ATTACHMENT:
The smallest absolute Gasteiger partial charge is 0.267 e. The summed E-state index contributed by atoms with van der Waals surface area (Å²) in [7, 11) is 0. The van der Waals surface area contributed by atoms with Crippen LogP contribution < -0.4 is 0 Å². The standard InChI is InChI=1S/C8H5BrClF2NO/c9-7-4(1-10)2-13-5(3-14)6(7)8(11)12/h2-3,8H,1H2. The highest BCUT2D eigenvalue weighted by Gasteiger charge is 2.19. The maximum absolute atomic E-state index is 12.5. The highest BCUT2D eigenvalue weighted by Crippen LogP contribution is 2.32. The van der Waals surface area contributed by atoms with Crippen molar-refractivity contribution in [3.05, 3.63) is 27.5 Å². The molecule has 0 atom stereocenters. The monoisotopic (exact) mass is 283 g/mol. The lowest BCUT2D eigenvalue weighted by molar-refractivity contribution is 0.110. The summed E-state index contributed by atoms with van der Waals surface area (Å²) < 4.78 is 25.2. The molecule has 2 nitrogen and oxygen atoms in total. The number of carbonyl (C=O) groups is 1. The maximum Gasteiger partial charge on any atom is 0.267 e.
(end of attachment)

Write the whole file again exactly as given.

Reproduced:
The smallest absolute Gasteiger partial charge is 0.267 e. The summed E-state index contributed by atoms with van der Waals surface area (Å²) in [7, 11) is 0. The van der Waals surface area contributed by atoms with Crippen LogP contribution < -0.4 is 0 Å². The standard InChI is InChI=1S/C8H5BrClF2NO/c9-7-4(1-10)2-13-5(3-14)6(7)8(11)12/h2-3,8H,1H2. The highest BCUT2D eigenvalue weighted by Gasteiger charge is 2.19. The maximum absolute atomic E-state index is 12.5. The highest BCUT2D eigenvalue weighted by Crippen LogP contribution is 2.32. The van der Waals surface area contributed by atoms with Crippen molar-refractivity contribution in [3.05, 3.63) is 27.5 Å². The molecule has 0 atom stereocenters. The monoisotopic (exact) mass is 283 g/mol. The lowest BCUT2D eigenvalue weighted by molar-refractivity contribution is 0.110. The summed E-state index contributed by atoms with van der Waals surface area (Å²) < 4.78 is 25.2. The molecule has 2 nitrogen and oxygen atoms in total. The number of carbonyl (C=O) groups is 1. The maximum Gasteiger partial charge on any atom is 0.267 e.